Tuesday, October 28, 2014

99 Clojure Problems – 49: Gray Code

"An n-bit Gray code is a sequence of n-bit strings constructed according to certain rules. For example:

n = 1: C(1) = ("0", "1").
n = 2: C(2) = ("00", "01", "11", "10").
n = 3: C(3) = ("000", "001", "011", "010", "110", "111", "101", "100").

Find out the construction rules and write a function to generate Gray codes. See if you can use memoization to make the function more efficient."


deftest gray-2
  (is (= ["00" "01" "11" "10"] (gray 2))))

(deftest gray-3
  (is (= ["000" "001" "011" "010" "110" "111" "101" "100"] (gray 3))))


I did not work out the construction rules myself but simply looked at Wikipedia. I recommend to read the relevant article yourself before continuing. Based on my reading I came up with two solutions.

The first solution follows the name giving generative principle of forming new lists of gray codes by reflecting existing sublists. Or more precisely from Wikipedia:

"The binary-reflected Gray code list for n bits can be generated recursively from the list for n−1 bits by reflecting the list (i.e. listing the entries in reverse order), concatenating the original list with the reversed list, prefixing the entries in the original list with a binary 0, and then prefixing the entries in the reflected list with a binary 1"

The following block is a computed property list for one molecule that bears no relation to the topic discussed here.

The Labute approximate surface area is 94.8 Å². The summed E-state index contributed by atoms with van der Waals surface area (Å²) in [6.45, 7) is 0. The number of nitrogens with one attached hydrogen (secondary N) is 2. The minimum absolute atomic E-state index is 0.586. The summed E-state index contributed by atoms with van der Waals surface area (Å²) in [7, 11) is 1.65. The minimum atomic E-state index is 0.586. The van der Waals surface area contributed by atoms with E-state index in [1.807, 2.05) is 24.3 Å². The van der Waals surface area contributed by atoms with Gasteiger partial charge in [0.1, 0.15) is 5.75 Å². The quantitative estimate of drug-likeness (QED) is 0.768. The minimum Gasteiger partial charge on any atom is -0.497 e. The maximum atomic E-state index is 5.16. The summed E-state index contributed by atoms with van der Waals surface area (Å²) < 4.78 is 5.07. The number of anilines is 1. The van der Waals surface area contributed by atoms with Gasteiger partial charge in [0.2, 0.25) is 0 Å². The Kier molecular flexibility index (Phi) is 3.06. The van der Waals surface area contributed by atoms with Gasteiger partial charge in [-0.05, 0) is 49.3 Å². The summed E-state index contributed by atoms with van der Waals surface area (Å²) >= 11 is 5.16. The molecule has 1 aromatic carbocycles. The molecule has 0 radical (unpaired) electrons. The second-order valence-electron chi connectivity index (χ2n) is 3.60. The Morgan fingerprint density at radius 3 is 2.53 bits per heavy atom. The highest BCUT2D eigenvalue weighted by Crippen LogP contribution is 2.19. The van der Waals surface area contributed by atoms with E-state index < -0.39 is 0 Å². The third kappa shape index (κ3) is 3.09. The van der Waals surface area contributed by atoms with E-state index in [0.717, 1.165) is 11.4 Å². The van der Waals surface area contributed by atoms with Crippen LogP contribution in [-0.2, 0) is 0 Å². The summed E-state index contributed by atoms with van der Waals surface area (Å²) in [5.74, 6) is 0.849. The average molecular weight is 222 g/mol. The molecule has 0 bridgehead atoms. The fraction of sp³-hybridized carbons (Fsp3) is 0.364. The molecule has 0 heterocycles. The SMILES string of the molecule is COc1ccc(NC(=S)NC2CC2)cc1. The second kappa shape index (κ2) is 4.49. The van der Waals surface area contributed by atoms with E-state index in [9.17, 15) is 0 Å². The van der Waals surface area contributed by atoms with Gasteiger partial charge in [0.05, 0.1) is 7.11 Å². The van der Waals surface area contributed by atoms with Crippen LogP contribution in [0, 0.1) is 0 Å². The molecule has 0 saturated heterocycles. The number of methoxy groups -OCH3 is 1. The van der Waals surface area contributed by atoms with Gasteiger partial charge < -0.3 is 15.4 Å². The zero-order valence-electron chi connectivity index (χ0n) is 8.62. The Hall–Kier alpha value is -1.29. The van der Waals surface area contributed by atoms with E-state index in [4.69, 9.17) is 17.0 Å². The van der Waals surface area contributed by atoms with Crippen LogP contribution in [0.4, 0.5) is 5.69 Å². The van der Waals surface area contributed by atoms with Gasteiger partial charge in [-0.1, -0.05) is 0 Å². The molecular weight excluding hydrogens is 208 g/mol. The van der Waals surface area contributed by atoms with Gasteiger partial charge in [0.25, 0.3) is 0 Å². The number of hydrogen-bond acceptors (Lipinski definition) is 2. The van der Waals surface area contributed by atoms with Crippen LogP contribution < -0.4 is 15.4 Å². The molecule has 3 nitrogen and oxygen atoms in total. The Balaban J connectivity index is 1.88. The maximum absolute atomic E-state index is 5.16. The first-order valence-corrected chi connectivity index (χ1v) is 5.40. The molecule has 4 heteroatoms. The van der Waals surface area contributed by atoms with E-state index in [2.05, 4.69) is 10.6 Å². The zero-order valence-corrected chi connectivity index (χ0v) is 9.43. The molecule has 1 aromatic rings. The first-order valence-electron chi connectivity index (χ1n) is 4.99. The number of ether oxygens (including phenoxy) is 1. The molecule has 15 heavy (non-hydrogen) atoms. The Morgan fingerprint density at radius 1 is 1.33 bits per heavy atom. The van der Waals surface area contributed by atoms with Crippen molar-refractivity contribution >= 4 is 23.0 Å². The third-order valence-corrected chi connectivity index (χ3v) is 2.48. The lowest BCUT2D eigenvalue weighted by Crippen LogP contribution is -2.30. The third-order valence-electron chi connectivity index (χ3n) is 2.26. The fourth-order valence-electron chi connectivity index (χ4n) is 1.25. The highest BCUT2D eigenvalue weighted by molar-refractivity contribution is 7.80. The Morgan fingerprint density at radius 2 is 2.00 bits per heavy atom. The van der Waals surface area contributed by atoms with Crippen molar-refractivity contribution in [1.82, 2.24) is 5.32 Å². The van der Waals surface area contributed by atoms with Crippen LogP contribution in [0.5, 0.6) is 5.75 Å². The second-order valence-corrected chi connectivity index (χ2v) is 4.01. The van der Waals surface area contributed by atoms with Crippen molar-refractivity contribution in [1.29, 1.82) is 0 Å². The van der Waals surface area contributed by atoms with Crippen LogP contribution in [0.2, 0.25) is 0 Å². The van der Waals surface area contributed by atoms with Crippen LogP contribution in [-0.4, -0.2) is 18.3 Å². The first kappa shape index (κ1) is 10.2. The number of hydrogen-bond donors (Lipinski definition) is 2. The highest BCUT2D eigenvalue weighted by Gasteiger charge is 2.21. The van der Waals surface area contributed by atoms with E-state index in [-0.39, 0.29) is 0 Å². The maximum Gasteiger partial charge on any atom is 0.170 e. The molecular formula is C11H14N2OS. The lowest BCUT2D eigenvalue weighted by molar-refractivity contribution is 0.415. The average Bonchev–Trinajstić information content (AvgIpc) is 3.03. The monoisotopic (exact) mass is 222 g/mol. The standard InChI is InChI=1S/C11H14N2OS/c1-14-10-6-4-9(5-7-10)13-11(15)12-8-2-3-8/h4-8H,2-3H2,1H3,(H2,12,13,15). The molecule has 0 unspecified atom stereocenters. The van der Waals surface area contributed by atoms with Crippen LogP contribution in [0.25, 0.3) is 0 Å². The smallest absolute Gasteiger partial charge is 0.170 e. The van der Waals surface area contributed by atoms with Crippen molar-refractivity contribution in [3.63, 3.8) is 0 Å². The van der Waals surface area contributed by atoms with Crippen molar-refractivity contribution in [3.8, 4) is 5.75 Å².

This lead to an immediate translation into code based on strings as can be seen on Github.

Adding memoization as requested by the exercise is very easy in Clojure as there is a dedicated memoize function that returns a memoized version for a referentially transparent function.

Leaving aside the inefficiencies of this solution there is a more immediate problem with this implementation because it is not "stack safe". That means for every recursive step a new stack frame will be created and the code will only unwind the stack when it has reached the exit condition leading to a stack overflow for deep recursive calls. Using the gray code example, depending on your VM configuration and whether or not you are using memoization, you start running into trouble around 20 bits or so.

The second solution is based on the gray code conversion algorithm whereby you convert binary to gray code by xor'ing the binary number with itself right shifted by one. The only complication is that you have to calculate the range of possible numbers first. This is 2^n where n is the number of bits you want to support in your gray code encoding.

You calculate an exponent in Clojure by literally multiplying the number as many times as the exponent states:

(reduce * (repeat n 2))
or use a library like numeric-tower that features an exponent function. To create the identical output as the string based version I used the common lisp formatting build into clojure.pprint:
(cl-format nil (str "~" n "'0b") %)
This allows me to print the binary/gray code elegantly left padded with zeros. Alternatively you could use Java interop with String.format and Long.toBinaryString.

There is probably more to be said about gray code and there are more efficient solutions. The two main takeaways here on the language level are how easy it is in Clojure to create a memoized function and the possibility to use Common Lisp formatting instead of Java's if it seems more appropriate.

Read more about this series.